Enrolled patients become members of the NIHR BioResource. Samples and collected data from the recruited patients form the basis of the IBD BioResource panel which is accessible to all researchers from science to industry through a simple application process. Patients can be selected on specific criteria and invited to participate in studies to research IBD and other conditions. Future participation may involve giving another blood or stool sample, completing a questionnaire or participating in a clinical trial.

Range of studies facilitated by NIHR IBD BioResource

We want to make it easier for patients to take part in research, and for researchers to find the right patients for their studies – matching the right patients to the right research is one of the slowest parts of medical research. Since the launch of NIHR IBD BioResource, IBD research for both patients and researchers has gone from strength to strength.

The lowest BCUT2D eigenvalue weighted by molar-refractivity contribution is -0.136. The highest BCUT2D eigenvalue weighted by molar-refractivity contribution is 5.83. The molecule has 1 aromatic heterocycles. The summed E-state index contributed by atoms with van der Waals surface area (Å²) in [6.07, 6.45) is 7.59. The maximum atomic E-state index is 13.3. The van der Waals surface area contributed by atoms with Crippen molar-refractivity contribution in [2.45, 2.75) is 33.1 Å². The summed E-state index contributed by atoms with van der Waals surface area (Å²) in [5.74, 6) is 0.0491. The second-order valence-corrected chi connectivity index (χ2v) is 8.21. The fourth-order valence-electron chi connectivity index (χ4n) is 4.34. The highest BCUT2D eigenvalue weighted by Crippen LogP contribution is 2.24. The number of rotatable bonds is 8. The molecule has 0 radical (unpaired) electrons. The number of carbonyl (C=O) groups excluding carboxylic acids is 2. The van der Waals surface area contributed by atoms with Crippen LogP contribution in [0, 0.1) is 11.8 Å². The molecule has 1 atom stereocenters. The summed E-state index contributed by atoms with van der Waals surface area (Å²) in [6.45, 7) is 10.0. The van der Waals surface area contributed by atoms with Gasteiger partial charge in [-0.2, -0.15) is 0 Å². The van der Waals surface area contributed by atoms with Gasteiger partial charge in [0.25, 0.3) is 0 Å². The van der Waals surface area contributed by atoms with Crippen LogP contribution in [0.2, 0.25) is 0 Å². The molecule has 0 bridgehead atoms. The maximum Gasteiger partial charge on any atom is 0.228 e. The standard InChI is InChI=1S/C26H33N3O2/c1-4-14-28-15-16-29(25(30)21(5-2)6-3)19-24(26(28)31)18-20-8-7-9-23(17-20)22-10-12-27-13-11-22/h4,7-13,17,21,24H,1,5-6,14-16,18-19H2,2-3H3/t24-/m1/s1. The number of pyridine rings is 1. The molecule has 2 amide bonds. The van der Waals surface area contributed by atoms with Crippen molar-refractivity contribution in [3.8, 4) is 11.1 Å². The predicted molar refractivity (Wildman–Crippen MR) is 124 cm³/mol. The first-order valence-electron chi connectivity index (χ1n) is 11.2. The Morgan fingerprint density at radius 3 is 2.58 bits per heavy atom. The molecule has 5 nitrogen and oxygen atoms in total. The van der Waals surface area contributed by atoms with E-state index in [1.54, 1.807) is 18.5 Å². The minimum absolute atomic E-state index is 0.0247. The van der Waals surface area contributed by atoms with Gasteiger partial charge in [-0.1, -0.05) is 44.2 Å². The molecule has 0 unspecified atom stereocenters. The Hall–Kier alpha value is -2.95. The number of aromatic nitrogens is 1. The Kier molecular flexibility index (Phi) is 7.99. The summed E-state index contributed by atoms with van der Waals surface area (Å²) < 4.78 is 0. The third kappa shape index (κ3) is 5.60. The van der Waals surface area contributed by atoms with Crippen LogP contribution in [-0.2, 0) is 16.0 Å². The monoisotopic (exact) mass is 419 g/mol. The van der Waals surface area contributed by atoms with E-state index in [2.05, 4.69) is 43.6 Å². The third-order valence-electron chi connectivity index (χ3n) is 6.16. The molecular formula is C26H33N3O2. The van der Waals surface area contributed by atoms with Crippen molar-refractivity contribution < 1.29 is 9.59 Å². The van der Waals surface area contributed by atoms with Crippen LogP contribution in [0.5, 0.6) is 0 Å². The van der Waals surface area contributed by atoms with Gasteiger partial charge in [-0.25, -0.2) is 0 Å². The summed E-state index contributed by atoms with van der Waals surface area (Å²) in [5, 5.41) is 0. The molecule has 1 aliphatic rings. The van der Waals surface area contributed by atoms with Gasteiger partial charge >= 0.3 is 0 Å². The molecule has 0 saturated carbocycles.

Miles Parkes explains: “IBD affects large numbers of people and its causes are not currently well understood. Research is important both to help us better understand these causes, in the hope that preventative strategies become possible in the future, and to help us move on from a ‘one size fits all’ approach to treatment and medication, to something more tailored to the individual. The NIHR IBD BioResource allows us to tackle both questions – to help researchers to create better, more personalised treatments and improve our knowledge of the disease.”

To date, we have received 50 research applications to access the NIHR IBD BioResource panel. 17 of these studies have requested access to data only and 33 were interested in data, samples and recalling patients. Five of these studies have now been completed and published*. While COVID has slowed some elements of research, the NIHR BioResource has proudly continued supporting vital applications throughout the pandemic and facilitated important studies looking at the impact of IBD drug therapies and COVID-19 infection. Details about all current and active studies can be found here.